Vaccinium myrtillus is a small deciduous shrub, originally from Northern Europe, known as the blueberry; many species of vaccinium are widespread in most of the cool or temperate regions of the Northern Hemisphere. These are small densely branched shrubs, sometimes climbers or ground cover plants, which remain below 40-50 cm in height. The blueberry leaves are oval or lanceolate, thick and leathery, bright green, take on a golden-yellow or reddish color in the autumn and tend to remain on the plant even after they have withered; in late spring the Vaccinium myrtillus produces small bunches of bell-shaped flowers, slightly waxy, white in color, at the leaf axil. In early summer or early autumn, depending on the species, the rounded, purple-colored fruits ripen, covered with a layer of pruina which makes them opaque. There are many species of vaccinium, with fruits of variable size: V. corymbosum, originally from North America, has fruits with a diameter close to two cm; V. macocarpon has red fruits, like V. vitis-idaea. In general, blueberry fruits ripen in succession over 3-4 weeks. These fruits are highly appreciated to be consumed fresh or in jam and are also used both in herbal medicine and in the pharmaceutical industry, being rich in vitamins and flavonoids.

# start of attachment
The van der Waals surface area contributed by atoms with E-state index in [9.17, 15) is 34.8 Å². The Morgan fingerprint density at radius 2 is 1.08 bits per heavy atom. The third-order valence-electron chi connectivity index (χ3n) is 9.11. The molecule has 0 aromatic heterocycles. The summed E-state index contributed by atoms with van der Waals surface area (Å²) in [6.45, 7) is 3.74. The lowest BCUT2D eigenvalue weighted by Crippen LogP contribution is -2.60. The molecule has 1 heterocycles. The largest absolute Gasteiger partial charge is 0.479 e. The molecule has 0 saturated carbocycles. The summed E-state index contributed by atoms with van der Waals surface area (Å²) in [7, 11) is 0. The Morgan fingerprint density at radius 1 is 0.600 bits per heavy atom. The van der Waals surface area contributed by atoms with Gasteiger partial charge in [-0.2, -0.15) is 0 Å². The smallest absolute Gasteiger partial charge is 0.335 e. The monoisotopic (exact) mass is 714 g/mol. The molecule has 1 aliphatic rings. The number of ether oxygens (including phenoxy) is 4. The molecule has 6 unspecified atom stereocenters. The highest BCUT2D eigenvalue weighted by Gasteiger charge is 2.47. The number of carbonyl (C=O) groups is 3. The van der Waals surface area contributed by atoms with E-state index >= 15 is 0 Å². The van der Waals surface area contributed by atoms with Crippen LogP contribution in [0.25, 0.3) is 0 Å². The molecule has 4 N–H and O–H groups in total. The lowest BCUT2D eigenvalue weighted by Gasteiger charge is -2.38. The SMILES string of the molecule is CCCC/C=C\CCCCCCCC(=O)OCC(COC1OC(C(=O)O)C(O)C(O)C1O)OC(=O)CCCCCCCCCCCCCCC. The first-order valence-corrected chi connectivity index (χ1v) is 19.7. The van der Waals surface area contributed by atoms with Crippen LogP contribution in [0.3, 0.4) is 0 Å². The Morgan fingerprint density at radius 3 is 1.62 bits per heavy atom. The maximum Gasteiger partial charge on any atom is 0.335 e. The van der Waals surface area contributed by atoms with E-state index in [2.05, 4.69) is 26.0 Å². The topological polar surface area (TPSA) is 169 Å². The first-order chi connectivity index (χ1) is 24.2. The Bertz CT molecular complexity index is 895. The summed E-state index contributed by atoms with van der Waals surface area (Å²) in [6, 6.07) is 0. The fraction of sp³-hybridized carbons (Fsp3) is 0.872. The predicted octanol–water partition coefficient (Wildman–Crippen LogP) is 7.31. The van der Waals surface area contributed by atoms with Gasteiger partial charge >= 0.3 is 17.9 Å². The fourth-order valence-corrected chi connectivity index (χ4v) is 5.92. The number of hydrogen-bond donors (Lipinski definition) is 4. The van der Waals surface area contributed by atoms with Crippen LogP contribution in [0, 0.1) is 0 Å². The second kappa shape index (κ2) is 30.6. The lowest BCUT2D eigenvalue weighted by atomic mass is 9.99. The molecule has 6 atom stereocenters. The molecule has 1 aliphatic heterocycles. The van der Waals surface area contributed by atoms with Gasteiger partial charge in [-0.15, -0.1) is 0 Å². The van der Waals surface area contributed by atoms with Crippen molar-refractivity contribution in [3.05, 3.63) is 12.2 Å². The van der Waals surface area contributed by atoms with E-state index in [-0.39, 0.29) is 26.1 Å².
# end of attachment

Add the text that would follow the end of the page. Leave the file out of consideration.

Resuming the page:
These small plants can be planted in full sun, or preferably in partial shade, especially in places with very hot summers, choosing however places with a good degree of brightness, a fundamental factor for the production of abundant fruits. They generally do not fear winter cold, even if there are species more suitable for heat, and others more suitable for cold; in general it is advisable to plant blueberry shrubs away from the wind, which can cause damage to the leaves and which causes rapid evaporation of water from the soil. To keep the soil moist and to avoid the excessive development of weeds it is advisable to place bark, pine needles, or dry leaves around the plant.